At first, Sabina McPherson chalked up her store’s drop in sales to a weak economy.

But when she happened to check the Website of SwimWays Corp., one of her suppliers, she discovered something she’d never suspected.

“It looked like a sales site,” said McPherson, manager of Aqua Leisure Pools & Fire Shoppes in Virginia Beach, Va.

The manufacturer had set up online sales of its products, with free shipping on purchases over $100.

“The prices on there are less than what I can retail [those same items] for.”

Selling products online is nothing new for the pool and spa industry, and the lower prices found via the Web have been a source of frustration for many brick-and-mortar stores.

“There’s widespread price cutting on the Internet, on literally 95 percent of the things that are being sold to the pool industry,” said Bill Kent, president of Team Horner in Fort Lauderdale, Fla. “It’s been going on ever since the Internet became a popular way to shop.”

But some industry manufacturers now have begun pursuing a more aggressive strategy by directly undercutting their own dealers via sites targeting consumers.

Yet undercutting dealers was never the goal, said Monica Jones, director of marketing at SwimWays. “We care deeply about our pool dealers,” she explained, adding that as far as she knows, the free shipping discount only applied to one item. “We wanted to move discontinued items that we have in stock, and have a place to move products that retailers aren’t selling. Now, we are selling more than just those [products], but we aren’t selling every item [online].”

Scott Rolenc, president of Aqua Palace Spas & Pools in Council Bluffs, Iowa, had drafted an exclusivity contract with his supplier, Splash Superpools Ltd. Then he discovered the firm was enforcing minimum pricing in his store while undercutting those prices and selling directly to consumers.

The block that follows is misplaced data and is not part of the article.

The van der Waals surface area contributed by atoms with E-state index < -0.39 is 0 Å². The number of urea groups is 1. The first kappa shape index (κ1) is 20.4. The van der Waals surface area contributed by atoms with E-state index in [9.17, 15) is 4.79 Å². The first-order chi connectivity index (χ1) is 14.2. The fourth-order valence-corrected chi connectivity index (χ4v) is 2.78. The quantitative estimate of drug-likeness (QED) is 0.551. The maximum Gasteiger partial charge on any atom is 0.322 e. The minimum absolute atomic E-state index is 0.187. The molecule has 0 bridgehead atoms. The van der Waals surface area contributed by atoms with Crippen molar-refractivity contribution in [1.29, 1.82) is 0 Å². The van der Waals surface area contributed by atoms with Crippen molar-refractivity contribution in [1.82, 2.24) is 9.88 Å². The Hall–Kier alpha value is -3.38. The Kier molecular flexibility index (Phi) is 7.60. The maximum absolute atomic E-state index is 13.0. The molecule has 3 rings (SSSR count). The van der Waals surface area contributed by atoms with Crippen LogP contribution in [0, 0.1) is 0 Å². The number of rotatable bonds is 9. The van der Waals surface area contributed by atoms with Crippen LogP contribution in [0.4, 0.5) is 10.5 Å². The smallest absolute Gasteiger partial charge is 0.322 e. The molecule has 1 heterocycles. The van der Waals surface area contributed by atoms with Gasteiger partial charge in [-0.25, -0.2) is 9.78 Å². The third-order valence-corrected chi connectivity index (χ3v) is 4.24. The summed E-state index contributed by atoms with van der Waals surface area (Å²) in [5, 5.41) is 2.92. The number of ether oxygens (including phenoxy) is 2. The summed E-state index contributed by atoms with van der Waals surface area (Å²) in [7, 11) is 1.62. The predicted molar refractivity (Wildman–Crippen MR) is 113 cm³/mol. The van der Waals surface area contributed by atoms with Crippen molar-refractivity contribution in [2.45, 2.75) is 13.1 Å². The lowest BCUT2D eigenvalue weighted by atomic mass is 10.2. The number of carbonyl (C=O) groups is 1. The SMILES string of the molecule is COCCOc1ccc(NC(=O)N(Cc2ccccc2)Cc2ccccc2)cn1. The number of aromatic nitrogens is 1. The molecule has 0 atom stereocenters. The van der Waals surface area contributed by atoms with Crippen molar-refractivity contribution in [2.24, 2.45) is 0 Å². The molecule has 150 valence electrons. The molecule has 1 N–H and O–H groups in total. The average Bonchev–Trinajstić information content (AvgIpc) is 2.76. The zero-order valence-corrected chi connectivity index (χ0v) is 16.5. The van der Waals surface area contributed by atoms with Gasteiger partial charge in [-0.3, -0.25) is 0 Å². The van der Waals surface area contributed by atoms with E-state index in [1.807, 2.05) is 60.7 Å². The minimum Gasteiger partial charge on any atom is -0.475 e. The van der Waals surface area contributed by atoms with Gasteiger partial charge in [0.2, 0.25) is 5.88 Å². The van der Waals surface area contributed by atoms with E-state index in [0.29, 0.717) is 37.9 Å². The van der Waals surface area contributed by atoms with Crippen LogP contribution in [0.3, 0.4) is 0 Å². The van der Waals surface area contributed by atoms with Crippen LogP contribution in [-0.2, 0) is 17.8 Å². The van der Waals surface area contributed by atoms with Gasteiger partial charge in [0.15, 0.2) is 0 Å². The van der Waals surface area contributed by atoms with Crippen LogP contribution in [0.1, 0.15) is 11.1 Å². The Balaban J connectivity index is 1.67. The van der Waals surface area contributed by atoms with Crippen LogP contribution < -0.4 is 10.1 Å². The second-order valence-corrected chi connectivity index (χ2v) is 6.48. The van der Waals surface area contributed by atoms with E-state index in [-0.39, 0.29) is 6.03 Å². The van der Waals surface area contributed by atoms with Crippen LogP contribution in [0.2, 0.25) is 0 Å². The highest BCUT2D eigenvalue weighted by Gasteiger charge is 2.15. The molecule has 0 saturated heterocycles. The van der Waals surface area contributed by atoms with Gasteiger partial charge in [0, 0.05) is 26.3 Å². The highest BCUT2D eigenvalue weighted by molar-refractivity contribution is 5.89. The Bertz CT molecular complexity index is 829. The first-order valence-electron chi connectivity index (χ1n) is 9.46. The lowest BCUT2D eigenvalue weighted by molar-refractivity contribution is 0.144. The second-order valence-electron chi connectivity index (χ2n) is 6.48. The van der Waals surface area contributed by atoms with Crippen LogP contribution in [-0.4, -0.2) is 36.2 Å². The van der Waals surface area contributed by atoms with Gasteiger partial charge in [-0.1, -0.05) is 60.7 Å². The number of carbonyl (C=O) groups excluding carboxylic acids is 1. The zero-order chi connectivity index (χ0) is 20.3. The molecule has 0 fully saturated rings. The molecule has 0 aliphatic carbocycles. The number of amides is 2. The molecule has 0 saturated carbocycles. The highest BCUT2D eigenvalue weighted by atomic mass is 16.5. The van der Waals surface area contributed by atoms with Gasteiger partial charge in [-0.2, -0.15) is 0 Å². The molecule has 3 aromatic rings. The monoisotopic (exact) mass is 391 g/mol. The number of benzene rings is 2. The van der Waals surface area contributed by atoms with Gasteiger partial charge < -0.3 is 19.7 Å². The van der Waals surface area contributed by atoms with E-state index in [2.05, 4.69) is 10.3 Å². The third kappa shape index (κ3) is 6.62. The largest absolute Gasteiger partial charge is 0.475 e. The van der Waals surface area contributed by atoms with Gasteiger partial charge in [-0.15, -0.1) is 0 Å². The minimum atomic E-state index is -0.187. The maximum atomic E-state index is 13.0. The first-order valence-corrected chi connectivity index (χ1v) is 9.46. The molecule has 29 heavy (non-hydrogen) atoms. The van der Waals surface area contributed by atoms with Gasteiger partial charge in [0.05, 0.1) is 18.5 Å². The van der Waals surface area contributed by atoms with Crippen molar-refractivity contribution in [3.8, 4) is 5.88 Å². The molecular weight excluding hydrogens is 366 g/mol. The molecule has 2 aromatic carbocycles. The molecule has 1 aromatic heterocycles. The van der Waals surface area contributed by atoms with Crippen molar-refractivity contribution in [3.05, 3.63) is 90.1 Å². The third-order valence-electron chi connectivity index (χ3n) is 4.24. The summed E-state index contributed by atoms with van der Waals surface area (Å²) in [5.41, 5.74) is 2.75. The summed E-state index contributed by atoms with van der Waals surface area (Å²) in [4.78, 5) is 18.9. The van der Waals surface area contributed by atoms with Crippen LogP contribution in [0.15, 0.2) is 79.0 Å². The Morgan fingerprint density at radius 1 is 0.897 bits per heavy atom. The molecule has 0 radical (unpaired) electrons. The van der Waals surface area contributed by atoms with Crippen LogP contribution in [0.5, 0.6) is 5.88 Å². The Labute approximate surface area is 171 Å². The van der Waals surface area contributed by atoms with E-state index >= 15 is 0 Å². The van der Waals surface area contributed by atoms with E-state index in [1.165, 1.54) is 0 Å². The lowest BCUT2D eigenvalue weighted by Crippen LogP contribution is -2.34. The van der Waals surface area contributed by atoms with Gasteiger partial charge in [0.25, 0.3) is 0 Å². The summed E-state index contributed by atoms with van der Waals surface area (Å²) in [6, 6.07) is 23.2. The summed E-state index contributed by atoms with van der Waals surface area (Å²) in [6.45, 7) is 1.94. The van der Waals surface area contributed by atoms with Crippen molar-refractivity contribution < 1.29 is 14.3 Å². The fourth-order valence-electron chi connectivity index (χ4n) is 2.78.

“They wanted us to retail a certain pool for $11,999, and our dealer cost on that is $6,000,” Rolenc said. “But if you go on the Splash Website right now, they’ll sell it for $5,999.”

Rolenc found out about these online-only prices from consumers, who told him they’d found a better deal on Splash’s Website after visiting his showroom to see the product.

In addition to hurting profits, this online price slashing also can damage the credibility of dealers with the public.

“If a customer comes into my store and sees that my price is [almost double the price] on Splash’s Website, 90 percent of customers don’t even give you a call-back to ask if you can meet that price,” Rolenc said. “And they probably won’t be back to my store again.”

Representatives from Splash Superpools did not return calls for this story by press time.

For Rolenc, there’s no question this business tactic is shortsighted. “You’re taking the Website your dealers use and [employing] it to solicit business away from those dealers,” he said. “If they continue down this path, they will fail. This goes against our contract, but even more than that, it goes against common sense.”

Despite Splash’s decisions, Rolenc continues to meet with the company’s staff, hoping to open a more effective dialogue. However, he doubts this situation can drag on much longer before something snaps.

“Are you my competitor, or are you my supplier?” he asked. “You can’t be both. You’ve got to choose.”

Most manufacturers are likely to avoid such competitive behavior, though, Kent said.“I think [these cases] are isolated,” he added. “I think they’re outliers, and the reason is that the big [manufacturers] have too much to lose with the brick-and-mortar part of the industry.”